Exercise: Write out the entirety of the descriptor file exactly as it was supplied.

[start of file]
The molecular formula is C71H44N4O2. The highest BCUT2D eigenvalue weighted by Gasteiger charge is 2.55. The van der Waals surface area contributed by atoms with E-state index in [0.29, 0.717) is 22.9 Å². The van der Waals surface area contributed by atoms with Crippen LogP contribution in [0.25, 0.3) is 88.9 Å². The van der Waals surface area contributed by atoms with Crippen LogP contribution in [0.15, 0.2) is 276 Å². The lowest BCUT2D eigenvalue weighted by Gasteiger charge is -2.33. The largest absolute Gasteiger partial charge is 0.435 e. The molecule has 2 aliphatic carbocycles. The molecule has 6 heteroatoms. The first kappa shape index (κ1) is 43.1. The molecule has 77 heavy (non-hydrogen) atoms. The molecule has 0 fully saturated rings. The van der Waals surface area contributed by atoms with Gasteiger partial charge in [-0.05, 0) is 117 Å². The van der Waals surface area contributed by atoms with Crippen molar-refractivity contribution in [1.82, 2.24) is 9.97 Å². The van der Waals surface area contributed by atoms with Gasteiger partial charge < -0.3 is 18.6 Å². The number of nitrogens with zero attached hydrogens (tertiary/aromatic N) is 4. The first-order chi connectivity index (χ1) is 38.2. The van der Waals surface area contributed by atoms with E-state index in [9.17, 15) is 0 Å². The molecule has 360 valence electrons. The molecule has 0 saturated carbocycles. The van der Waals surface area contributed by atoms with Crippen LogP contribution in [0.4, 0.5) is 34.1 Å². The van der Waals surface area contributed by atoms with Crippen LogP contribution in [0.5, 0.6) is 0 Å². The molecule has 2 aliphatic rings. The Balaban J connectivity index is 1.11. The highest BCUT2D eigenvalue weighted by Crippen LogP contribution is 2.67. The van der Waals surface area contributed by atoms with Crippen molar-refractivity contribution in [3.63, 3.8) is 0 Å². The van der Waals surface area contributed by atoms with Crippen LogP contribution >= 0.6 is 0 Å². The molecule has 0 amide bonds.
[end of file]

The molecular formula is C71H44N4O2. The highest BCUT2D eigenvalue weighted by Gasteiger charge is 2.55. The van der Waals surface area contributed by atoms with E-state index in [0.29, 0.717) is 22.9 Å². The van der Waals surface area contributed by atoms with Crippen LogP contribution in [0.25, 0.3) is 88.9 Å². The van der Waals surface area contributed by atoms with Crippen LogP contribution in [0.15, 0.2) is 276 Å². The lowest BCUT2D eigenvalue weighted by Gasteiger charge is -2.33. The largest absolute Gasteiger partial charge is 0.435 e. The molecule has 2 aliphatic carbocycles. The molecule has 6 heteroatoms. The first kappa shape index (κ1) is 43.1. The molecule has 77 heavy (non-hydrogen) atoms. The molecule has 0 fully saturated rings. The van der Waals surface area contributed by atoms with Gasteiger partial charge in [-0.05, 0) is 117 Å². The van der Waals surface area contributed by atoms with Crippen molar-refractivity contribution in [1.82, 2.24) is 9.97 Å². The van der Waals surface area contributed by atoms with Gasteiger partial charge < -0.3 is 18.6 Å². The number of nitrogens with zero attached hydrogens (tertiary/aromatic N) is 4. The first-order chi connectivity index (χ1) is 38.2. The van der Waals surface area contributed by atoms with E-state index in [9.17, 15) is 0 Å². The molecule has 360 valence electrons. The molecule has 0 saturated carbocycles. The van der Waals surface area contributed by atoms with Crippen LogP contribution in [0.4, 0.5) is 34.1 Å². The van der Waals surface area contributed by atoms with Crippen LogP contribution in [0.5, 0.6) is 0 Å². The molecule has 2 aliphatic rings. The Balaban J connectivity index is 1.11. The highest BCUT2D eigenvalue weighted by Crippen LogP contribution is 2.67. The van der Waals surface area contributed by atoms with Crippen molar-refractivity contribution in [3.63, 3.8) is 0 Å². The van der Waals surface area contributed by atoms with Crippen LogP contribution >= 0.6 is 0 Å². The molecule has 0 amide bonds.